It was black tie and $500 a plate. It was a chance for the investors in political futures to stand in Pools of limelight with the stewards of fame and fading memories. It was, first and finally, a way for Charles S. Robb to pay off a $225,000 campaign debt.

"A Virginia Tribute Honoring the Lieutenant Governor of the Commonwealth," was the way it was billed, and it took place Saturday night at Robb's home among the mansions of McLean, overlooking the Potomac River.

Over 200 lawyers, wives, politicians and lobbysists from most of the state's major industries were there, along with a small constellation of "special guests" to help Robb pay off a loan costing $50 a day interest alone.

Sen. Edward M. Kennedy (D. Mass.) was there, and Redskin quarterback Billy Kilmer, and House Majority Leader James C. Wright (Jr.), along with Rep. Jack Brooks (D. Tex.), the President's cousing Hugh Carter, Rep. J.J. (Jake) Pickle (D. Tex.) and a raft of local congressmen and politicians.

It was not, however, the glatter of celebrities that brought most of the guests to the fund raiser that night, contended L. Ray Ashworth, a General Assembly delegate from Wakefield who helped to organize the event. "Hell, we're so country we think we're the celebrities."

There were others, however, partaking of the "boneless breast of Rockingham County chicken fried brown with curls of Surry Country ham in champagne sauce" that were somewhat more impressed with the company they were keeping.

"I squeezed Teddy, said a woman from Winchester, hometown of the conservative political machine that once controlled state and Democratic Party politics when they were one and the same. "My daddy would roll over in his grave if he knew, but I'd go over the bridge with Teddy kennedy anytime. Iwouldn't vote for him, but I'd go over the bridge with him; he's just the cutest little thing."

While the business of power and politics and money has always been taken very seriously in Virginia, it has been only recently that it has included a flirtation with the glamorous and the illusions they trail behind them.

Last year's race for governor, lieutenant governor and attorney general saw the first of the star wars, with the Republicans serving up senatorial hopeful John Warner's wife Elizabeth Taylor while the Democrats countered with Robb's wife Lynda Bird, her mother, Lady Bird Johnson, and those of the faithful who can still be counted on to keep alive the memory of her late husband, Lyndon Johnson.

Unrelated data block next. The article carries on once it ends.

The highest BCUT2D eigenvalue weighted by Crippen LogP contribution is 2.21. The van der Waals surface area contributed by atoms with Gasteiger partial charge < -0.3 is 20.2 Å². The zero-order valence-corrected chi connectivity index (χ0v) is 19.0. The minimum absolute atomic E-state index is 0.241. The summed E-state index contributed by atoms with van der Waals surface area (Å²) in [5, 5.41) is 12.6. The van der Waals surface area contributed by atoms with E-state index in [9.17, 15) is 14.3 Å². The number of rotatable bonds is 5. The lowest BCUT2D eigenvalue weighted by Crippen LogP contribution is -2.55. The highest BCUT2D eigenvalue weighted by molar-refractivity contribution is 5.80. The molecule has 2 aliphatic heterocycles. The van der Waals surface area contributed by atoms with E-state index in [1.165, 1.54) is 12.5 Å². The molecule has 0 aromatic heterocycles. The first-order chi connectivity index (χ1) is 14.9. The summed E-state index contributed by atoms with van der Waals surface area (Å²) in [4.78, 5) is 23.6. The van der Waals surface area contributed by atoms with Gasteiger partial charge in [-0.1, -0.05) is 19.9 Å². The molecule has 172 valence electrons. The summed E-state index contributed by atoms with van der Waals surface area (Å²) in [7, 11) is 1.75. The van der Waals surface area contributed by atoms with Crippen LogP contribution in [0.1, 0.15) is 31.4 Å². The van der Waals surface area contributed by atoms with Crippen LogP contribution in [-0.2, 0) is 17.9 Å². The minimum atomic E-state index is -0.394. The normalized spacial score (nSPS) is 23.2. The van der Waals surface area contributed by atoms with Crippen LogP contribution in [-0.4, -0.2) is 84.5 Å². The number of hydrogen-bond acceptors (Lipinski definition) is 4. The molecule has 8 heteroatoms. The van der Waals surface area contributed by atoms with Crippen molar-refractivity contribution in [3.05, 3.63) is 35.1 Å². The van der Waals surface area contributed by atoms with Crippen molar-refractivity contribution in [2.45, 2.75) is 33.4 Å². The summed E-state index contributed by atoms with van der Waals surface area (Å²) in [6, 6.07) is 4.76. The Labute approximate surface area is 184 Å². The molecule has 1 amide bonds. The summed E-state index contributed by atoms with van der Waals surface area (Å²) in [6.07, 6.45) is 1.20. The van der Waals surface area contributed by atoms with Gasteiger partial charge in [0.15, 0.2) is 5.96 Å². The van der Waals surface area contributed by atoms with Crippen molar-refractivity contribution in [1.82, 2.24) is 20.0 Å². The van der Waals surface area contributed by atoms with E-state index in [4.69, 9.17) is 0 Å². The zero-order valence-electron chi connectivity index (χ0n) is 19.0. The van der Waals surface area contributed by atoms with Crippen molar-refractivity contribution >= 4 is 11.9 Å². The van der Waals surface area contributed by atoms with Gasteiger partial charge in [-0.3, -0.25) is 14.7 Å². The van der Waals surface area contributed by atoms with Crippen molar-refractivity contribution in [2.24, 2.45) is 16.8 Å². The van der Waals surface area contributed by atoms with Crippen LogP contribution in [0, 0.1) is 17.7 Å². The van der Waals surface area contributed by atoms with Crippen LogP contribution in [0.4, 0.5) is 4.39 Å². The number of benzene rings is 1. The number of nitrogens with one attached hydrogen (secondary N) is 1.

It was loyalty to the Johnson family that brouhgt jack Brooks to the party while Kilmer said he came out of gratitude for Robb's appearance at a recent cerebral Palsy benefit. Kilmer's daughter, Kathy, was born with the disease. "He was so gracious," Kilmer said, "that I asked if there was anything I could do to help."

Mixing with the famous as smoothly as whiskey does with soda were the legions of lobbyists, the men who represent the bottlers and the builders, the coal companies, the power company, the savings and loan associationsand the pulp and paper companies.

"You're looking at a lot of members of the General Assembly here," said one representative of the coal industry. "And what could be the next governor of the state. All in all," he said dryly, "it is not a bad idea to be here."

All in all, said one delegate to the General Assembly, "you'd see a lot of the same people at a dinner for Marshall Coleman (state attorney general and the man most often mentioned as Robb's Republican opponent for the governorship in 1981.) These people aren't stupid. They know how to keep their bases covered."

"Me, I'm just a poor, one-eyed country lawyer," said Ernest Howard Williams Jr., known as Judge Williams to his friends though he is only, he says, a judge of "fine whiskey and pretty women." He is also known as the dean of General Assembly lobbyists, representing the trucking industry in a state that is as committed to highways as people are to breathing.

"My business is knowing people," said Judge Williams, "and I'm just here to be with my friends." He brushed off the price of admission with an arched eyebrow and a shrug of his ruffled shirt. "You mean the $500? Honey chile, $500 don't mean a thing."

Williams prepared to drive back to Richmond, the place most people at the party meant when they mentioned the capital, as a concert painist played in the living room and Raggedy Grass, an amateur bluegrass band composed of "five lawyers and an economist," played valiantly in a tent at the other end of the house.

"This is the first time we've ever been invited to anything important," said a wide-eyed woman who had just hugged Kilmer "not once but three times. And my husband doesn't even become vice president (of his savings and loan association) until June."

By 10:30, the big house began to empty as Del. Al Smith (D.-Frederick) quietly passed the word that it was time to leave. "Oh, it's been just wonderful," said Ruth Sanders of Newport News. "Anybody who would open up their house like this has just got to be a darling. Why I've seen everything but the garage and I could have seen that if I wanted to.I always did like the Johnsons." CAPTION: Picture 1, Sen. Edward M. Kennedy (D-Mass.) at left chats with Virginia Lt. Gov. Charles S. Robb during fund-raiser held at Robb's McLean residence. By Gerald Martineau - The Washington Post; Picture 2, Brooks (D-Tex.) chats at the $500-a-plate fund raiser for Lt. Gov. Charles S. Robb. Anne Hatfield; Hugh Carter, the president's cousin; Ted Britt, and Rep Jack, By Gerald Martineau - The Washington Post